I grew up with these words ringing in my ears. My mother would often quote lines from this poem by W. E. Henley and its sentiment is worth remembering, because it is a measure to use when sizing up where we are at in life.
If you are not happy with your “fate” right now, then it is most probable you have not been taking charge of your own Soul journey. You are failing to stand in the centre and direct your ship of life, like a good Captain.
These famous lines prompted me to use a sailing ship metaphor when I teach The Abundance Formula, which explains how to effectively use the ten “Laws of Creation” to create a life that you can enjoy at both a spiritual and a material level. This is why today’s movie is Master and Commander, starring Russell Crowe as Jack Aubrey, a captain in the Royal Navy during the early nineteenth century, when the Napoleonic Wars had been raging for some years.
Today’s Daily Law is the Law of Leadership, which describes how, in order to successfully manifest your Divine Contract, you need to take the helm and set your own compass. You must conscientiously steer your “ship of life”. Life satisfaction depends on recognising and working with the Laws, so here’s a quick recap so you can see how the Laws are shaping up so far.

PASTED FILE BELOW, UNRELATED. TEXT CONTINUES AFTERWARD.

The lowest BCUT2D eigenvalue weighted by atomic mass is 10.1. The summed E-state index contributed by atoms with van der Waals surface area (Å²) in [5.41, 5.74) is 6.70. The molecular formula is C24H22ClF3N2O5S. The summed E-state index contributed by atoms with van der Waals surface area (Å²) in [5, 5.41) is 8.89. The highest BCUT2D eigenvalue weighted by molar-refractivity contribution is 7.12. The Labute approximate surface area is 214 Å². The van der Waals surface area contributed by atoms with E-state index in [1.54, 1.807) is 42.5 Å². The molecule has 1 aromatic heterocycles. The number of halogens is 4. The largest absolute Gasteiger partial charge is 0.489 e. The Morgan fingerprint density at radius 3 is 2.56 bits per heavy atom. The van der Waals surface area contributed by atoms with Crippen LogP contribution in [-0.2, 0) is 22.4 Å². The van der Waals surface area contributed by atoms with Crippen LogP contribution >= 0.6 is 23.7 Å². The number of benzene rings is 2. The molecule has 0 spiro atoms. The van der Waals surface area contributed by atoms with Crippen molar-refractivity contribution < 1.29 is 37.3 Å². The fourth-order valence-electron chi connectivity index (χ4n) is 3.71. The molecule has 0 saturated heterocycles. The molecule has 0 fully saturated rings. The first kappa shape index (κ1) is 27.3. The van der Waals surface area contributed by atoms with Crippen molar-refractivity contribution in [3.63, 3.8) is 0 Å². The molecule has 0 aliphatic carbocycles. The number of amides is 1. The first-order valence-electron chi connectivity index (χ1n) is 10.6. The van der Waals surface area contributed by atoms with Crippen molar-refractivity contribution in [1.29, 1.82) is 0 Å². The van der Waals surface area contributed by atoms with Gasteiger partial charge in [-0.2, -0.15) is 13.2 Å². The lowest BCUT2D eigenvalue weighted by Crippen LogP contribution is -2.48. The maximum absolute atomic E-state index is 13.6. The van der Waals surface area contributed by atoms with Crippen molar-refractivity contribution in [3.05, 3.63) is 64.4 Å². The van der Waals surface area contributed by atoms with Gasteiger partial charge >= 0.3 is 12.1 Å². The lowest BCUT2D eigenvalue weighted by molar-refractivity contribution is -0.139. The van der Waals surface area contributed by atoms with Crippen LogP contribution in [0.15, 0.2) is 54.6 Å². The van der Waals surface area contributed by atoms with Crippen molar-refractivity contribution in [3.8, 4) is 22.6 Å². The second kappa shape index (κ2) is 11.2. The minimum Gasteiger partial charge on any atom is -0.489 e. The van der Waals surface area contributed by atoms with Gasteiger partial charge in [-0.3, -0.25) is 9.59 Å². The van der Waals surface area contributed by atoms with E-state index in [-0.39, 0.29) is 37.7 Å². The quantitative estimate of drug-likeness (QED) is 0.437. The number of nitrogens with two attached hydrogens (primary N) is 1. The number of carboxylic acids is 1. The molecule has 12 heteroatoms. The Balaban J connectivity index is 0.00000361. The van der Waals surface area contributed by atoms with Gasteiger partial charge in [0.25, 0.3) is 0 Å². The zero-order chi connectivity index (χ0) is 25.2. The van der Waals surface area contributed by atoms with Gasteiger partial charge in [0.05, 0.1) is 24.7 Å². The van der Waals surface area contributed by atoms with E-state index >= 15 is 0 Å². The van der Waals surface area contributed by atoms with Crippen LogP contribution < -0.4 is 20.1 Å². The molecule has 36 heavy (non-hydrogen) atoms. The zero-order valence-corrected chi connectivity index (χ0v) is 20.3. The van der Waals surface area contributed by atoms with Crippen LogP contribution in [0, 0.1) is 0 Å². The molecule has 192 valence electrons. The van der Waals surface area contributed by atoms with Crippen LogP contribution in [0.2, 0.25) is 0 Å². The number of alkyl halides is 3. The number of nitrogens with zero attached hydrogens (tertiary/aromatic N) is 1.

The title of Henley’s poem is Invictus, meaning ‘unconquered’. He had been suffering from tuberculosis and one of his legs had to be amputated. Then he was told the other leg also had to go. But Henley demanded a second opinion and another surgeon performed numerous operations on the remaining leg, and managed to save it.
The opening lines of the poem give us an insight into Henley’s determination not to surrender to despair:
Out of the night that covers me,
Black as the pit from pole to pole,
I thank whatever gods may be
For my unconquerable soul.
Later, he describes how he has not winced. Even if his head is ‘bloody’, he remains ‘unbowed’ by circumstance. ‘The menace of the years’, he declares, will continue to find him unafraid. No matter ‘how strait the gate’ — how tough things get — the poet claims his right to be master of his own fate.
In the movie, Russell Crowe as Captain Aubrey needs to make unpopular decisions. He is beholden to instructions from the Admiralty and cannot allow personal issues to override his loyalty to the naval command. Here, the Admiralty is ‘Divine’ — Aubrey must follow the plan, despite any considerations for the men on board his ship. Tough call!
Even in less desperate circumstances, such as those faced by Henley, or the fictional Aubrey, we can see how the Law of Leadership encourages us to take full responsibility for our outer life choices, based on the inner direction of our Soul and its need to fulfil a predetermined map.